It has been 6 months since my practice fully embraced digital medicine. Whenever possible we give patients the option of being treated without coming to the office. Several times a week we review text photos of medical conditions from rashes to pink eyes and respond with treatment plans. On a daily basis we treat high blood pressure and diabetes through secure email. Patients whose blood pressure was poorly controlled due to difficulty coming to the office are now perfectly controlled. Being busy is no longer an obstacle to care and patients are responding.
Thinking I am on to something, I have been sharing our new policy with other doctors. Everyone is interested in the idea but most don’t think we are charging enough for the service. Our $120 a year annual fee leads to the conclusion that they would lose money if they adopted a similar practice. My reply that patients deserve this more convenient option is not persuasive.
I expected hesitancy and reluctance from my colleagues but one doctor’s response caught me off guard. When I told him that I was only requiring compliant hypertensive patients to come to the office once every two years he replied, “Sure, but you still have them come in for their annual physicals, right?”
I replied with a puzzled expression, “No, people don’t need physicals every year.”
“I know they don’t,” he said, “but we get paid for annual physicals.”
“But why bring them into the office if they don’t need to be there?” I replied, still not following his logic.
“Because we make money and it doesn’t cost them anything!”
“It costs them a day off of work!” I replied.
After a few more minutes of debate I gave up. We have completely different views on the business of medicine. I walked away from the conversation with a new understanding of the problems our society faces as we try to address increasing health care costs. Doctors and hospital groups talk about lowering costs but want to make as much money as they can. If they get paid to do something most of them are going to do it, even if it is useless.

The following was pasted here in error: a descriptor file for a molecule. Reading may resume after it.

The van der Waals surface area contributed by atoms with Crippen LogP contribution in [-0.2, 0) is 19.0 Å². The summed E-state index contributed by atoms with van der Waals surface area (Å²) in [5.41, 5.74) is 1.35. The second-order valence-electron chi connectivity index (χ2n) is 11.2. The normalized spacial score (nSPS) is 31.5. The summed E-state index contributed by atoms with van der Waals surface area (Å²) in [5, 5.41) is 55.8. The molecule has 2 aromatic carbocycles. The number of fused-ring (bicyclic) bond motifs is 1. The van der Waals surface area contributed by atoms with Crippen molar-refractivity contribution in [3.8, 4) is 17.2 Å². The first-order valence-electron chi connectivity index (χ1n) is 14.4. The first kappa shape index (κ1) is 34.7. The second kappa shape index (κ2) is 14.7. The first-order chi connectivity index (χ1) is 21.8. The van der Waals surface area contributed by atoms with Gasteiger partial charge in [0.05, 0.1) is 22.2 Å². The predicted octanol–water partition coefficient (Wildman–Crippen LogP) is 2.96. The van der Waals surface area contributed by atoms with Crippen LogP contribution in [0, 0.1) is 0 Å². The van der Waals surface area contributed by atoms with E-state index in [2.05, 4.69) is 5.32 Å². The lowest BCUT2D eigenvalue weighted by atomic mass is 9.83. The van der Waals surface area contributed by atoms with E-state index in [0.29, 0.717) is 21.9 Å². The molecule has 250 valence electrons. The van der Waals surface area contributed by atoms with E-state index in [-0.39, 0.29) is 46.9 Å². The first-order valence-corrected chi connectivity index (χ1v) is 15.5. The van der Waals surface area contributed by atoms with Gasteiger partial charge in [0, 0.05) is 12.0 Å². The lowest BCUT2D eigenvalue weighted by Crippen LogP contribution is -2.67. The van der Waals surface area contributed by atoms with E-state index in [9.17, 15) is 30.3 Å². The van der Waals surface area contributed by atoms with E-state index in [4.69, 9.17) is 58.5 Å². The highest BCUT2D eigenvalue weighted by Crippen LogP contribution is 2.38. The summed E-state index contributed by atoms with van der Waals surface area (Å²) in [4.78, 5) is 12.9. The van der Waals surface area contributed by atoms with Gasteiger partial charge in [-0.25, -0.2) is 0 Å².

It is easy to point fingers at doctors, but they are responding to basic economic instincts. They do what they get paid to do. Which means a large part of the blame should falls on those who pay for medical care. Insurance companies and government programs are a large part of the problem. Misguided wellness programs require healthy young patients to come to the doctor once a year and pay doctors handsomely for the visits. Obamacare requires insurers to offer physicals every year at no cost to the patient. Doctors know a cash cow when they see one and willingly go along with the program.
While willing to spend millions on unnecessary visits for healthy young people, most insurers do not pay anything at all for digital care. Many patients also fail to see the value in the service. When confronted with our annual fee over half of our patients were unwilling to pay the equivalent of $10 a month for the service. Modern healthcare access is not worth as much as their monthly Netflix or latte expenditures. Physicians who want to make a good living are left forcing patients to come to the office unnecessarily, because that is what they get paid for.
My hope is that my pilot projectwill eventually catch on. As my patients tell their friends about the benefits of digital care perhaps the demand for such services will go up. If it does, other doctors may eventually follow. Even if they don’t, I will continue to provide these services to my patients. Having seen the benefits of this care for my patients I am convinced it is the right thing to do.
Thanks for reading and for sharing with others. To read more about our digital access plan, you can read the explanation on my office blog. Comments and questions are welcome.